Toyota in Trouble
April 13, 2010
The Japanese automaker, Toyota, has already been inundated with 138 private class-action lawsuits, 100 of the including personal injury and wrongful death cases in the United States that have stemmed from questionable safety standards. The company now faces an additional dilemma of whether to accept a record fine of $16.4 million US that could cast an admission of 'wrong doing' on their part, adding more negative publicity to the company's quickly tarnishing reputation. The proposed fine is the most the United States government could issue. Toyota has until April 19 to accept or decline.
Toyota has found itself in a world of trouble after the US Transportation Department found them guilty of hiding a dangerous defect and failing to alert regulators quickly enough to the safety issues. These defects were found on some of Toyota's best selling models such as the Camry and Corolla. The company has recalled more than six million US built vehicles and more than eight million world wide due to acceleration and breaking problems in multiple models. 270,000 vehicles have been recalled in Canada over sticky break concerns; 3,300 of them in the Prius hybrid.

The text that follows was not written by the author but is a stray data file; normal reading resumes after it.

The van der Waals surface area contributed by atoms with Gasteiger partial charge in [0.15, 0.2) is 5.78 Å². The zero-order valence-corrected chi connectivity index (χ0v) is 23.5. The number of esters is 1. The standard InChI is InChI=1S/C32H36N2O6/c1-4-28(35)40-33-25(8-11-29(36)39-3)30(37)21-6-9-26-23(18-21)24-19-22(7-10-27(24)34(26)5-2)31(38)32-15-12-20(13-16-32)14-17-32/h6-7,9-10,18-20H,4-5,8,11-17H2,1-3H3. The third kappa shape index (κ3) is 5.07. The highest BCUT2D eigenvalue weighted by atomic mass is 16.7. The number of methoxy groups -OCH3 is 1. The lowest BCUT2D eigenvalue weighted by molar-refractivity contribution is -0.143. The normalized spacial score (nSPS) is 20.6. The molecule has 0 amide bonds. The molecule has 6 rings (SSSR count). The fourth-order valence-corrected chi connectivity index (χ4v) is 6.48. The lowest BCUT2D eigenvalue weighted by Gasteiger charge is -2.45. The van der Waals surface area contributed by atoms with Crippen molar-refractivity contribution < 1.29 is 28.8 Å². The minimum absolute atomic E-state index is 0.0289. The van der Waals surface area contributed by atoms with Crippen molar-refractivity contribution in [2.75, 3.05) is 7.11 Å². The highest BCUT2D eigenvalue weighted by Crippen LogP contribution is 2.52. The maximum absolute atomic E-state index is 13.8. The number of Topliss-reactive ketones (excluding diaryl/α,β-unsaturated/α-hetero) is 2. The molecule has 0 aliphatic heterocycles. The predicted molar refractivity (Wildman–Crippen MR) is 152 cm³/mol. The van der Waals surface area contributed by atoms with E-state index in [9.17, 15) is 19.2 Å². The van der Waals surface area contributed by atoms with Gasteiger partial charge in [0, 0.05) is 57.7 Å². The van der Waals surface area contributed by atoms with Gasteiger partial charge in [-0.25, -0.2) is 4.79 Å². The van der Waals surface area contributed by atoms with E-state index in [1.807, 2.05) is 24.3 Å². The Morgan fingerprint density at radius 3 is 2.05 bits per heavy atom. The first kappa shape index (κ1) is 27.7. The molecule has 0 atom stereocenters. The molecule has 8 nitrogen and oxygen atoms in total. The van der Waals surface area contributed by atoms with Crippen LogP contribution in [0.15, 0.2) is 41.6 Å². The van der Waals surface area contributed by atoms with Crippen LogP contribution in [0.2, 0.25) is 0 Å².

The US Transportation Department felt that Toyota had failed to live up to its legal obligations when 70,000 pages of records were provided from the company showing that Toyota knew of the safety default with sticky breaks in more than 2.3 million vehicles back in September of 2009, but failed to issue a warning until the following January. They are accused of knowingly hiding a dangerous defect from US officially and not taking appropriate action to protect the millions of driver and families who bought their vehicles. Under US law, automakers have five days to notify NHTSA if a determined safety defect exists.
The second largest fine ever issued to an auto manufacturing company was back in 2004 when GM was slapped with a hefty $1 million fine for not responding quickly enough to a recall on almost 600,000 vehicles that had windshield wiper failure.
It may be easier for Toyota to just pay the fine as opposed to fighting and continuing to bring negative attention to its products. The company has already announced that it appointed a new chief quality officer for North America and has given the North American office a greater role in making safety related decisions. The vehicles in question are the 2007-10 Camry, 2009-10 Corolla, 2009-10 Matrix, 2005-10 Avalon, 2010 Highlander and 2007-10 Tundra. To date, 52 deaths have been related to the malfunctioning breaks.
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